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Teaching ag to teachers

Michael Bechtel
Associate professor Michael Bechtel, center, checks the eggs laid by Malaysian Serama chickens with students Genoa Gregg, left, and Michaela Dehli in his science education classroom at Wartburg College in Waverly. Bechtel works to incorporate agriculture into all of the lessons he uses to instruct future teachers. PHOTO / GARY FANDEL

Discussions in Michael Bechtel’s education classes at Wartburg College in Waverly typically go many directions as the high-energy professor helps his students explore teaching strategies that bring science to life. But Bechtel, who grew up on a farm in Allamakee County, always makes sure that his science lessons revolve around agriculture. 

“My goal for students is to think of agriculture first, so it’s not just an afterthought when they become teachers and dev­elop their lesson plans,” Bechtel said. “In my experience, farming was really not given much exposure in the classroom, and I wanted to change that.”

Education students at Wartburg have found that agriculture fits nicely into all kinds of science exploration, Bechtel said. Biology, health, the environment and a range of other science areas can all be covered using agriculture as a launching pad, he said.

Bechtel’s students agree. “I’ve never had a class that was so interesting and one that you were learning about things in the real world like this one,” said Michaela Dehli, a sophomore from Waukon who plans to pursue a career as a science teacher. “I think the lessons in agriculture will help me become a better teacher.”

Fits perfectly in stem

The focus on STEM (science, technology, engineering and math) in education today makes agriculture even more relevant, Bechtel said. “We call it STEAM here, because we always add agriculture to the mix,” he said.

Stephanie Tekippe, co-chair of Wartburg’s education department, said Bechtel’s push to add agriculture to the STEM mix is catching on with the college’s students. At a recent STEM conference on campus, it was the students’ idea to add the “a” and have the event center on agriculture, she said.

“Our students have gotten into the agriculture part in a big way,” Tekippe said. 

Incorporating ag into education classes, as Bechtel does, benefits both the future teachers and their students, said Will Fett, executive director of the Iowa Agriculture Literacy Foundation.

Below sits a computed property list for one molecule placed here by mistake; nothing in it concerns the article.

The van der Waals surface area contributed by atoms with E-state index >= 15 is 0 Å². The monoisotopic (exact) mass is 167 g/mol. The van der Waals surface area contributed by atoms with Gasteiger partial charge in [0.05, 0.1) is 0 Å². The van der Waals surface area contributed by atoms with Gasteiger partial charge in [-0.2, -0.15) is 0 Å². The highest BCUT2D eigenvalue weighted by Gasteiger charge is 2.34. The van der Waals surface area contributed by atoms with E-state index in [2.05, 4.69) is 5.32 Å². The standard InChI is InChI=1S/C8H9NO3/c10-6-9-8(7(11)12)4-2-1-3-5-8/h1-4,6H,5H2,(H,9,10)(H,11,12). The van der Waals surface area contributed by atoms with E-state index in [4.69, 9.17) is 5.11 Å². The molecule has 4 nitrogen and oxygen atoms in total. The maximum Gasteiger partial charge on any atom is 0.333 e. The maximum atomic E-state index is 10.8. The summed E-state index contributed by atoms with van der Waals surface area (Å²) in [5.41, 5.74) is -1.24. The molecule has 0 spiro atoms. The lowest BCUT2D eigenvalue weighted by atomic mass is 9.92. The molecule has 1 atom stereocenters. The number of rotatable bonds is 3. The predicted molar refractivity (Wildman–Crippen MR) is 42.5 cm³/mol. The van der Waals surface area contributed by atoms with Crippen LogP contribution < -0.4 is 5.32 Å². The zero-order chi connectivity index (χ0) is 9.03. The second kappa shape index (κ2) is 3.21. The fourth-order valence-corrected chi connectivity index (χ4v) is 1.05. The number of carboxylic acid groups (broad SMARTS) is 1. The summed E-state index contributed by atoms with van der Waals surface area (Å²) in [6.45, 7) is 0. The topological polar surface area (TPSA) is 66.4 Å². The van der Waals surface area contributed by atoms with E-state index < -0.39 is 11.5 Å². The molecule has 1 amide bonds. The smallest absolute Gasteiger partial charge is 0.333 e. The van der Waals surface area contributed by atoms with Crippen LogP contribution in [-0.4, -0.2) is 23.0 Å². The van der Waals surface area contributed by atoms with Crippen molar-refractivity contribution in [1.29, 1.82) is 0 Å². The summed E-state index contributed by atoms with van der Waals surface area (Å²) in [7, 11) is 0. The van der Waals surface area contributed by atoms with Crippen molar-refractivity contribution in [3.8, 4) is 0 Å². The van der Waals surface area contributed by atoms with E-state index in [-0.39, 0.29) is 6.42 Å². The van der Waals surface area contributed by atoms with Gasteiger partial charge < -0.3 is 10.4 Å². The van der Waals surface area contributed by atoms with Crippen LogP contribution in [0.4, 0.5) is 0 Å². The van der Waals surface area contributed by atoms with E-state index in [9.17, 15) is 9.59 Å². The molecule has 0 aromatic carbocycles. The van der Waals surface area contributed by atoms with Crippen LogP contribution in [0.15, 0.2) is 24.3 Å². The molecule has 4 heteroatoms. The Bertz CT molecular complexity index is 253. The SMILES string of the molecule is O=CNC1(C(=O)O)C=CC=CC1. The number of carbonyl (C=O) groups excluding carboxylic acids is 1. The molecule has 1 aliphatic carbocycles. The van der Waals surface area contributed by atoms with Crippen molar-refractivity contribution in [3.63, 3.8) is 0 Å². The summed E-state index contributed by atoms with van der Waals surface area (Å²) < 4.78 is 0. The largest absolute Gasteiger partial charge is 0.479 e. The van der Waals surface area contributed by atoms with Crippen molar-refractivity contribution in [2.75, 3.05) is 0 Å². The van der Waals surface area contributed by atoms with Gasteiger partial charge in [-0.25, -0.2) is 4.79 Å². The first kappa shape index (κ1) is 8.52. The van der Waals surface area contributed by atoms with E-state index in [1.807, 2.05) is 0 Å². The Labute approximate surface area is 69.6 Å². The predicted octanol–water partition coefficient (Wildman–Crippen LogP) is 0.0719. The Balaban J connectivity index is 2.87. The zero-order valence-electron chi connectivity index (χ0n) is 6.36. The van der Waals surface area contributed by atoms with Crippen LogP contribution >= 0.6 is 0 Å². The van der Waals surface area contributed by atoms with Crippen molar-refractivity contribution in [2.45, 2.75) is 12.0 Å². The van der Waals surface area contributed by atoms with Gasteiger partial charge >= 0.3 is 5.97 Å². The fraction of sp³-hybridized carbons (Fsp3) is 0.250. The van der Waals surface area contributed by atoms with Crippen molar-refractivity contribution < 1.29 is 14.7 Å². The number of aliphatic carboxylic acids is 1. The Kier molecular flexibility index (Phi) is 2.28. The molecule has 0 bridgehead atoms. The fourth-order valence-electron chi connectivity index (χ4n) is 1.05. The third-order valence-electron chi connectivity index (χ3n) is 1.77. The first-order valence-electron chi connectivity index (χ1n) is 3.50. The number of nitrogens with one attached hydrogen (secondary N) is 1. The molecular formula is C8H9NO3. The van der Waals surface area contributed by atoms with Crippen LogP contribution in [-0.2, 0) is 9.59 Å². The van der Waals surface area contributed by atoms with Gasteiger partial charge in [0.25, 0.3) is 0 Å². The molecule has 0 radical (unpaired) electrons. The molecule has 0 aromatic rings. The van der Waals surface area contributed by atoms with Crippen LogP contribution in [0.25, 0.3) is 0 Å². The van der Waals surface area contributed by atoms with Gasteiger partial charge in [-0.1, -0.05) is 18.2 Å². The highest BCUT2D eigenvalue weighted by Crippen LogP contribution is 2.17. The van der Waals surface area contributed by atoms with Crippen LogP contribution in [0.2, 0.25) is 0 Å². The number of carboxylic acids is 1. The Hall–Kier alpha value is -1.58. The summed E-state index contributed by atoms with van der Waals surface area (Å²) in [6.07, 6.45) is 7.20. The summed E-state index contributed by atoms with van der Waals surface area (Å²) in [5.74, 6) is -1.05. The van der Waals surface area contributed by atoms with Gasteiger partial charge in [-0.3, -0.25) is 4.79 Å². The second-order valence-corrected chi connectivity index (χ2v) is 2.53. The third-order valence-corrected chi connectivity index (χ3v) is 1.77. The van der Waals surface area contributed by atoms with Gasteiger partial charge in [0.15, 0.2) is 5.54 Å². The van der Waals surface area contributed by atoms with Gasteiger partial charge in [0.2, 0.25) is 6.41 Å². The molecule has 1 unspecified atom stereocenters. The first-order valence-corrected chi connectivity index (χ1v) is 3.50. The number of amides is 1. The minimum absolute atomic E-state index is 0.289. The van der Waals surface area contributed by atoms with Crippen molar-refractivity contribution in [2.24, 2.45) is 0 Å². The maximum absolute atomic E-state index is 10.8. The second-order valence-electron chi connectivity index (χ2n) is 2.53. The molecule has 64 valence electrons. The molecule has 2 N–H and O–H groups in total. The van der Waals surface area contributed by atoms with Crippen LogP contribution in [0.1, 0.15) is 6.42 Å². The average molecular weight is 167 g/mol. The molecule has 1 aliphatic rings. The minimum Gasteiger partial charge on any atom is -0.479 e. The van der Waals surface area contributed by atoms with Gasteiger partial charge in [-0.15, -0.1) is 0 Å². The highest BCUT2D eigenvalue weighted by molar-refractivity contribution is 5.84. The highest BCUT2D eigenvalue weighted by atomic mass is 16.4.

“Preparing future teachers with the tools and resources they need is critical to their success and to their students’ success,” Fett said. “Incorporating agriculture just makes sense because of the countless connections between agriculture and science, social studies and other core subjects. The hands-on ap­­plication of agriculture in the curriculum makes learning fun — for students and their teachers.”

Bechtel is committed to blending agriculture into his science lessons, in part because he knows that so few of his students, even those from Iowa and other areas of the Midwest, have a natural connection to farming. 

“This is going to be the next group of teachers, so it's important that they know something about agriculture as they start their careers,” he said.
 
Realistic view of farming

It’s also important, Bechtel believes, to provide his students at the liberal arts college a realistic view of farming. He wants to help counter the often slanted or outdated views of farming that many students have when they first start his classes.

“I want students to know why farmers do what they do and why they care so much for their land and for their livestock,” Bechtel said. “It’s good business, and it is something that farmers feel strongly about.”

The professor makes sure students don’t just read about farming. Instead, his classes visit local farms, dairies, ethanol plants and other local agribusinesses to experience agriculture first-hand. 

“It’s better than just learning from books or websites. It’s just easier to make the connections if you have experienced it yourself,” Bechtel said.

First hand experience

Randy Heitz, a retired Iowa Farm Bureau regional manager, has helped Bechtel make connections with those farms and agribusinesses in Bremer and neighboring counties. 

“It’s really been a great way to help the students learn and to make sure that agriculture is truthfully represented,” Heitz said. “If we don’t help these future teachers learn about agriculture, who will?”

Having a solid background in STEM through agriculture also gives the Wartburg students an edge after college, Bechtel said. “They have knowledge and a niche that not a lot of students have, which will help them in the job market.”


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